The invention and proliferation of the automobile in the first half of the 20th century provided a massive dose of flexibility and possibility that radically changed the American landscape. Movement is freedom and ever since the Model T, the black ribbons and yellow stripes of the great American road have become an ever-winding symbol of our collective expression and rebellion. Car Culture: Art and the Automobile, currently installed at the Heckscher Museum of Art through mid-August, chronicles our fascination with all the scenery and wreckage that constitute our love affair with cars.
This expansive exhibit is a diverse exploration of the revolutionary nature of the automobile and the effect it’s had on America’s artistic perspective. Here the automobile becomes subject, object, talisman, sex object and time machine all at once. Through Car Culture we come to see the automobile for what it really is: Our moving monolith, our salvation, our self-actualization.
Car Culture roams many winding roads and deep curves, gathering influence and ephemera along the way, featuring gelatin prints, photography, oil and canvas and metallic sculpture from a wide range of artists. Some works turn the lens on the car itself; its form, its sense of space and movement, its deconstruction (both literal and figurative), and its magic as poetry in motion. Others are a manifestation of the car’s biggest gift, freedom and perpetual motion. In its best moments, Car Culture connects us to the great American adventure and stirs our wanderlust, especially while we’re standing still.
At the outset, Car Culture effectively captures a dust-blown, forgotten, vintage America. Despite being contemporary works, Ed Ruscha’s Mobil—Shamrock, Texas and Jeff Brouws’ couplet Abandoned Gas Station #40, Winnemucca, Nevada and Abandoned Gas Station #38, Calapatria, California are postcards from an America caught somewhere between Steinbeck’s Grapes of Wrath and Dylan’s Desolation Row.
These black and white meditations evoke the perfect American melancholy of Bogdanovich’s The Last Picture Show, an affirmation that art is found both in our sad, static spaces and when we fly down one-lane roads at breakneck speed. In a workable juxtaposition, these works feel “old,” but they speak loudly to the timeless American ethos of desperate youth, of yearning to “get out.” In seeing the America we’re desperate to leave behind, we simply cannot stand to stand still.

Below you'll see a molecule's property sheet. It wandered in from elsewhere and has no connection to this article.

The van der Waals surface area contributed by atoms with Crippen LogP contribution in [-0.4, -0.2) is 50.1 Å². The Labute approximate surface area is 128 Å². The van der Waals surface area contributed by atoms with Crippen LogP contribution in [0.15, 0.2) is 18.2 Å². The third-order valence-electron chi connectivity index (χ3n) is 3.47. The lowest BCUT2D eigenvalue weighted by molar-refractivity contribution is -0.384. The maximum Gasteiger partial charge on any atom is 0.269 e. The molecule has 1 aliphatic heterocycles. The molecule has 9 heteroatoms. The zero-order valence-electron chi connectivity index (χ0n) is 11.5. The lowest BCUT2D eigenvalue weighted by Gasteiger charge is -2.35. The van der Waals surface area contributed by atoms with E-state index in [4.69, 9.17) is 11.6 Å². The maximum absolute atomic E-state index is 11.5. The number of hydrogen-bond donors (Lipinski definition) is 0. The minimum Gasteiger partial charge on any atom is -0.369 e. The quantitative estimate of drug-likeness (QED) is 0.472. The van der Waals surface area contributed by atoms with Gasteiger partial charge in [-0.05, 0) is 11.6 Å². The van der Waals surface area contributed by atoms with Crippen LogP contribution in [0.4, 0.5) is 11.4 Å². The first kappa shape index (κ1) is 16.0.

Like our Ford-inspired freedom, disposability has also become a core part of the American ethos. So have traffic, smog and pollution. Neill Slaughter’s oil on canvas, Confluence, depicts a vertiginous view of modern engineering madness, leaving us helpless in the clutches of the pretzel logic that drives our highways, on-ramps and merges. John Salt’s Desert Wreck, Walker Evans’ Joe’s Auto Graveyard, Pennsylvania, and Joseph Szabo’s The Last Trip are all stunning in their narcotic depiction of cars in decay. It’s a wonderful commentary on the trip toward our ephemeral American destiny. The car might die, but dreams never do. In the end, we ask ourselves, “Does the road go on forever?”
Many works in Car Culture invite us to hope so. Arnold Odermatt’s Oberdorf is a monochromatic moment on the open road, a simple straightaway that says “Go… and keep going.” Stephen Shore’s U.S. 97, South of Klamath Falls Oregon, July 21, 1973 is a breathless big sky depiction, its yellow fields and rusty cattle fencing is all Stephen Stills and John Perry Barlow, a bucolic daydream of every road trip ever made. Edward Burtynsky’s Oil Fields #22 captures the mise en scene of casual, clandestine disappearance, that quintessential black ribbon of road undulating into the cool, green distance.
For all its grandeur and scope, the most compelling piece in Car Culture might be Jonathan Brand’s Spark Plug 4. It’s a look at the lives of a cell, the mitochondria of the grand mission, standing naked and alone. Isolated, it fits in the palm of your hand. Put in its proper place and it will take you as far as the gravel will go.
Car Culture: Art and the Automobile is on view through August 11 at the Heckscher Museum of Art in Huntington. For more information call (631) 351-3250 or visit heckscher.org.